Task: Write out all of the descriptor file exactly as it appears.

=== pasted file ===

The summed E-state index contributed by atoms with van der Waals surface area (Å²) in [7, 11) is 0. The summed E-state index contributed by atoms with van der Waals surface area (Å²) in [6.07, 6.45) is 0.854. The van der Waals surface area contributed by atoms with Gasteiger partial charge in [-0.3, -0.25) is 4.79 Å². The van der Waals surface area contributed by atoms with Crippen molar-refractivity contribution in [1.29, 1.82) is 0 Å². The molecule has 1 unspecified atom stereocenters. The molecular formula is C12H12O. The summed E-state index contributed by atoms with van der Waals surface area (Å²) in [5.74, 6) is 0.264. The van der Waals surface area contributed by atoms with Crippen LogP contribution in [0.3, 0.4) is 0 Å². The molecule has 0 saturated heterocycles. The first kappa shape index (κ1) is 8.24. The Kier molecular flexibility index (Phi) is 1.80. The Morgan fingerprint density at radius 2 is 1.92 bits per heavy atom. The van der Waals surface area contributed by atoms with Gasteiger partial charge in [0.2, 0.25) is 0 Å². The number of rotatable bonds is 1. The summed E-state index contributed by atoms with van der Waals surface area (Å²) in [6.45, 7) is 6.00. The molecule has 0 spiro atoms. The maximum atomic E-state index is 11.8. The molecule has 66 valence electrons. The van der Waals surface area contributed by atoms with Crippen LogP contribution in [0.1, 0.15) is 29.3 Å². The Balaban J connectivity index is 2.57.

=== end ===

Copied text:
The summed E-state index contributed by atoms with van der Waals surface area (Å²) in [7, 11) is 0. The summed E-state index contributed by atoms with van der Waals surface area (Å²) in [6.07, 6.45) is 0.854. The van der Waals surface area contributed by atoms with Gasteiger partial charge in [-0.3, -0.25) is 4.79 Å². The van der Waals surface area contributed by atoms with Crippen molar-refractivity contribution in [1.29, 1.82) is 0 Å². The molecule has 1 unspecified atom stereocenters. The molecular formula is C12H12O. The summed E-state index contributed by atoms with van der Waals surface area (Å²) in [5.74, 6) is 0.264. The van der Waals surface area contributed by atoms with Crippen LogP contribution in [0.3, 0.4) is 0 Å². The molecule has 0 saturated heterocycles. The first kappa shape index (κ1) is 8.24. The Kier molecular flexibility index (Phi) is 1.80. The Morgan fingerprint density at radius 2 is 1.92 bits per heavy atom. The van der Waals surface area contributed by atoms with Gasteiger partial charge in [0.2, 0.25) is 0 Å². The number of rotatable bonds is 1. The summed E-state index contributed by atoms with van der Waals surface area (Å²) in [6.45, 7) is 6.00. The molecule has 0 spiro atoms. The maximum atomic E-state index is 11.8. The molecule has 66 valence electrons. The van der Waals surface area contributed by atoms with Crippen LogP contribution in [0.1, 0.15) is 29.3 Å². The Balaban J connectivity index is 2.57.